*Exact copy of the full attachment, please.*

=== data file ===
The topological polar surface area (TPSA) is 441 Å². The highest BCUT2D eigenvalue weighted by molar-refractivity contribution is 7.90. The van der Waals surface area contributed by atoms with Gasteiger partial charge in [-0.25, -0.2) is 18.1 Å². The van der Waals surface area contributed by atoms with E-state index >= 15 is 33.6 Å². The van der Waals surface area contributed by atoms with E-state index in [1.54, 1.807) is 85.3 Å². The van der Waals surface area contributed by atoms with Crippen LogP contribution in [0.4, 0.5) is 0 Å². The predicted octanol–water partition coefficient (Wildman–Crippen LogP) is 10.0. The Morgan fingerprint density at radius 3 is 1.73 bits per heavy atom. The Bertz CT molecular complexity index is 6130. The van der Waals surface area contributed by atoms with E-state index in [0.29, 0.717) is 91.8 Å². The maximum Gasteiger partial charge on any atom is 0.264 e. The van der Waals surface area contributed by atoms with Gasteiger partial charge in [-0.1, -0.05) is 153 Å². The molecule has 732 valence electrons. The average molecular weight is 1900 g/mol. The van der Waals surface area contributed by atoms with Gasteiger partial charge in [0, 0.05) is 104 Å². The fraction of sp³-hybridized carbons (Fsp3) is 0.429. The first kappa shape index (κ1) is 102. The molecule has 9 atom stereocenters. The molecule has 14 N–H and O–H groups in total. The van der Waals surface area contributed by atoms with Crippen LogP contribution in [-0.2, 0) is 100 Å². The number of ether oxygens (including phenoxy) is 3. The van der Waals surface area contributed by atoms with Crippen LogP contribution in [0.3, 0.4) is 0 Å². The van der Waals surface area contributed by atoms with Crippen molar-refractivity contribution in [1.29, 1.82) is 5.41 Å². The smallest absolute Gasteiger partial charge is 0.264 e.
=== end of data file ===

The topological polar surface area (TPSA) is 441 Å². The highest BCUT2D eigenvalue weighted by molar-refractivity contribution is 7.90. The van der Waals surface area contributed by atoms with Gasteiger partial charge in [-0.25, -0.2) is 18.1 Å². The van der Waals surface area contributed by atoms with E-state index >= 15 is 33.6 Å². The van der Waals surface area contributed by atoms with E-state index in [1.54, 1.807) is 85.3 Å². The van der Waals surface area contributed by atoms with Crippen LogP contribution in [0.4, 0.5) is 0 Å². The predicted octanol–water partition coefficient (Wildman–Crippen LogP) is 10.0. The Morgan fingerprint density at radius 3 is 1.73 bits per heavy atom. The Bertz CT molecular complexity index is 6130. The van der Waals surface area contributed by atoms with E-state index in [0.29, 0.717) is 91.8 Å². The maximum Gasteiger partial charge on any atom is 0.264 e. The van der Waals surface area contributed by atoms with Gasteiger partial charge in [-0.1, -0.05) is 153 Å². The molecule has 732 valence electrons. The average molecular weight is 1900 g/mol. The van der Waals surface area contributed by atoms with Gasteiger partial charge in [0, 0.05) is 104 Å². The fraction of sp³-hybridized carbons (Fsp3) is 0.429. The first kappa shape index (κ1) is 102. The molecule has 9 atom stereocenters. The molecule has 14 N–H and O–H groups in total. The van der Waals surface area contributed by atoms with Crippen LogP contribution in [-0.2, 0) is 100 Å². The number of ether oxygens (including phenoxy) is 3. The van der Waals surface area contributed by atoms with Crippen LogP contribution in [0.3, 0.4) is 0 Å². The van der Waals surface area contributed by atoms with Crippen molar-refractivity contribution in [1.29, 1.82) is 5.41 Å². The smallest absolute Gasteiger partial charge is 0.264 e.